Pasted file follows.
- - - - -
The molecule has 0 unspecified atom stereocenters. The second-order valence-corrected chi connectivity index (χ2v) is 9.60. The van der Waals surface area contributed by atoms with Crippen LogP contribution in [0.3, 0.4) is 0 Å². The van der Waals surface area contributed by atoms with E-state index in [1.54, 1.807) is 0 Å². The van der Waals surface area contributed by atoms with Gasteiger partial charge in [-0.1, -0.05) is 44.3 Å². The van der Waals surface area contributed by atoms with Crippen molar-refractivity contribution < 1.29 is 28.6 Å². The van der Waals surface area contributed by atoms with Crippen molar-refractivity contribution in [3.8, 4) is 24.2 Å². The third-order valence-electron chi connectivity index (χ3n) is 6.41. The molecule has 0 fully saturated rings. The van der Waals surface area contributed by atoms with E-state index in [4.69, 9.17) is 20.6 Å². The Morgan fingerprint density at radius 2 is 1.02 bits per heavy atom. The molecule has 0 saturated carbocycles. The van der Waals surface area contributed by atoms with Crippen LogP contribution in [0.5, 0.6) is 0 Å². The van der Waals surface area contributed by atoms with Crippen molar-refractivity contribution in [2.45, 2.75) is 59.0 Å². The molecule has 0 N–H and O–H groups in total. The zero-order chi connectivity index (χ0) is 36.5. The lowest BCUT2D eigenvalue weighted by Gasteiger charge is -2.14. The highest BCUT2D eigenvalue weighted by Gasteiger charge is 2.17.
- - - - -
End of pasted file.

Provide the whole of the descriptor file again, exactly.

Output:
The molecule has 0 unspecified atom stereocenters. The second-order valence-corrected chi connectivity index (χ2v) is 9.60. The van der Waals surface area contributed by atoms with Crippen LogP contribution in [0.3, 0.4) is 0 Å². The van der Waals surface area contributed by atoms with E-state index in [1.54, 1.807) is 0 Å². The van der Waals surface area contributed by atoms with Gasteiger partial charge in [-0.1, -0.05) is 44.3 Å². The van der Waals surface area contributed by atoms with Crippen molar-refractivity contribution < 1.29 is 28.6 Å². The van der Waals surface area contributed by atoms with Crippen molar-refractivity contribution in [3.8, 4) is 24.2 Å². The third-order valence-electron chi connectivity index (χ3n) is 6.41. The molecule has 0 fully saturated rings. The van der Waals surface area contributed by atoms with E-state index in [4.69, 9.17) is 20.6 Å². The Morgan fingerprint density at radius 2 is 1.02 bits per heavy atom. The molecule has 0 saturated carbocycles. The van der Waals surface area contributed by atoms with Crippen LogP contribution in [0.5, 0.6) is 0 Å². The van der Waals surface area contributed by atoms with Crippen molar-refractivity contribution in [2.45, 2.75) is 59.0 Å². The molecule has 0 N–H and O–H groups in total. The zero-order chi connectivity index (χ0) is 36.5. The lowest BCUT2D eigenvalue weighted by Gasteiger charge is -2.14. The highest BCUT2D eigenvalue weighted by Gasteiger charge is 2.17.